On Tuesday, September 12, Emmanuel was brought into one of the operating rooms of the Global Mercy™, where he became the very first patient to receive surgery during the field service in Freetown, Sierra Leone.
The significance of this moment was not lost on him. Emmanuel, who had just celebrated his 43rd birthday a few days earlier, felt that the timing had turned his birthday month into something extraordinary. “It is a double portion of blessings,” he celebrated.
A tumor on his neck began as a minor concern, a flicker of worry that he hoped would fade away with time.
“At first, I thought it was a toothache, and then I thought maybe it was a cold sore.”
Yet, instead of receding, the tumor grew relentlessly.
Four years later, it had grown to the size of a fist. Emmanuel, a trader in Freetown, was not able to access affordable surgery, so he lived with his condition. But the constant worry and fear of further complications weighed heavily on his shoulders.
“I always wondered when it would burst… It’s not good to have those thoughts all the time,” he said.
A Ship’s Arrival and an Answered Prayer
When he heard about the arrival of the Global Mercy to Freetown, he sought help from the volunteer team conducting screenings in the country. “We have been hearing about the ship for a long time, and we have been praying for you to come,” he told the Mercy Ships team. For Emmanuel, whose name fittingly means “God with us,” this prayer was answered when the Global Mercy sailed into the port of Freetown three weeks ago.
The ship’s arrival, which was in response to an invitation from the country’s president, His Excellency President Julius Maada Bio, marked its inaugural presence in Sierra Leone. However, it was the sixth time that a Mercy Ships vessel has been welcomed to the nation. The enduring partnership between Mercy Ships and Sierra Leone has flourished over three decades, embodying a legacy of hope and transformation.
In the days before Emmanuel arrived on the hospital ship, volunteer crew on board were busy preparing for the beginning of the field service.
“We’ve done all our cleaning; the rooms are ready. We checked our inventory, and all our equipment is in the room, and we just made the beds ready for the first patient,” explained Deddy Kruize, an OR nurse from the Netherlands.
For hospital director Keren Fuhrmeister, Emmanuel’s surgery marked the beginning of what she hoped would be a field service filled with impact: “The first day of surgery for us is the one we’ve all been waiting for because it shows the start of our journey here.”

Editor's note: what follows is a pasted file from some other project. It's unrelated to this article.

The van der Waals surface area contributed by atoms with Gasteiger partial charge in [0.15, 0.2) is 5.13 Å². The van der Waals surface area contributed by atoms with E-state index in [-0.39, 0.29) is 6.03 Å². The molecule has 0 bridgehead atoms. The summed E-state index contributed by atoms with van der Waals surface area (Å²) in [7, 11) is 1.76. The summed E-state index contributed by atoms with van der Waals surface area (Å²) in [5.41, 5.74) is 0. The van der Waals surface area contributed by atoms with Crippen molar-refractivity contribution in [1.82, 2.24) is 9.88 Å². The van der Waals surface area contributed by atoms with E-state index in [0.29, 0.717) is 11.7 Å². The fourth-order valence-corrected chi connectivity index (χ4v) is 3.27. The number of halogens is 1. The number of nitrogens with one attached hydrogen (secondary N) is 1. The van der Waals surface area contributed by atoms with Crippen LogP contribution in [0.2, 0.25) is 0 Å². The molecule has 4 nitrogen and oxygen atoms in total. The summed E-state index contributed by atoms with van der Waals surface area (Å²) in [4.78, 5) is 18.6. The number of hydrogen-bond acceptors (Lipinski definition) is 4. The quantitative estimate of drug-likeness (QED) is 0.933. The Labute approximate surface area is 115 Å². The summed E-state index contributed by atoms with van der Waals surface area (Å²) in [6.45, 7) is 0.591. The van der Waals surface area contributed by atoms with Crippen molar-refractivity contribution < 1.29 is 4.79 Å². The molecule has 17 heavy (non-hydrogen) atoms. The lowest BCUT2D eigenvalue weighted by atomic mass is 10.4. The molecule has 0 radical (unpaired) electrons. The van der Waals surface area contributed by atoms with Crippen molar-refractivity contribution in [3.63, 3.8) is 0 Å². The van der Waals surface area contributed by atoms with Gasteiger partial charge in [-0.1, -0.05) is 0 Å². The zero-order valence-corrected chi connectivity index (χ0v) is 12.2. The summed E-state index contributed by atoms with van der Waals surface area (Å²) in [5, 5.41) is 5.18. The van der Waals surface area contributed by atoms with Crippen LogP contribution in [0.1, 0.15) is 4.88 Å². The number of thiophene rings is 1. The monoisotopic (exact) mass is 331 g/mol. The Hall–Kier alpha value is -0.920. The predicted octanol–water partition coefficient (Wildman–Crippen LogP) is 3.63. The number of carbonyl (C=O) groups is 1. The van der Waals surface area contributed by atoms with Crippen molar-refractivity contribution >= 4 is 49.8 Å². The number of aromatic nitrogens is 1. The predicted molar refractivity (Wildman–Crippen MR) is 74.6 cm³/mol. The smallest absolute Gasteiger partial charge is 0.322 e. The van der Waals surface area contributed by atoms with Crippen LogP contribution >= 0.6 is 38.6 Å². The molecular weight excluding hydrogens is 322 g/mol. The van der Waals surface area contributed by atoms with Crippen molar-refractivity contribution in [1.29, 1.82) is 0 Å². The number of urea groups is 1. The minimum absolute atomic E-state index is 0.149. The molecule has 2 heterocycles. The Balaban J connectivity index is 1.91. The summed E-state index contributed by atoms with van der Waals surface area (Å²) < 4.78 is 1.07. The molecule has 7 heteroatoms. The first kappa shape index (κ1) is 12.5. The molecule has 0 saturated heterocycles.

Over the next 10 months, more than 2,350 lifesaving and life-changing operations will be performed on board.
But the ship’s vision doesn’t end there. “We are not only providing the surgeries that our patients need, but we want to partner with the country of Sierra Leone to provide mentoring, training, and a platform where we can best serve our patients and strengthen their health system,” explained Keren.
Through this combination of direct surgical care and training, Mercy Ships continues living its mission of bringing hope and healing, following the 2,000-year-old model of Jesus.
Forty-Eight Minutes Later…
The tumor on Emmanuel’s neck consisted of a benign growth on one of his salivary glands. Removing it required a maxillofacial surgeon.
According to Dr. Mustapha Kabba, Deputy Chief Medical Officer of Clinical Services for Sierra Leone’s Ministry of Health and Sanitation, there are currently no fully certified maxillofacial specialist surgeons practicing in the country.
Dr. Mark Shrime, the International Chief Medical Officer for Mercy Ships, was the lead surgeon in Emmanuel’s surgery. He explained that without surgical intervention, the tumor would likely continue to grow, which “would have paved the way for potentially severe complications down the road.”
In a remarkable twist, it took just 48 minutes to remove Emmanuel’s tumor surgically.
Emmanuel had kept the surgery a secret from his son and father to surprise them in person. “I am hoping for positive results,” he whispered in anticipation right before surgery.
But after the successful surgery, he couldn’t resist sharing the news with his family – he immediately called his father and son to tell them the good news.
Before Emmanuel left his home to come on board, his aunt, who had witnessed his struggles and unwavering determination, expressed her greatest hope: “After surgery, I hope he can come back and become a witness for what is possible.”
As he recovered in the wards, Emmanuel’s thoughts turned to the future and all the possibilities ahead. “I will continue with my business…I don’t have to worry anymore,” he said. His journey toward healing has begun, and the burdens that had once weighed him down were lifted.
Stay tuned to see more stories of hope and healing in action as the Global Mercy welcomes many more patients like Emmanuel on board!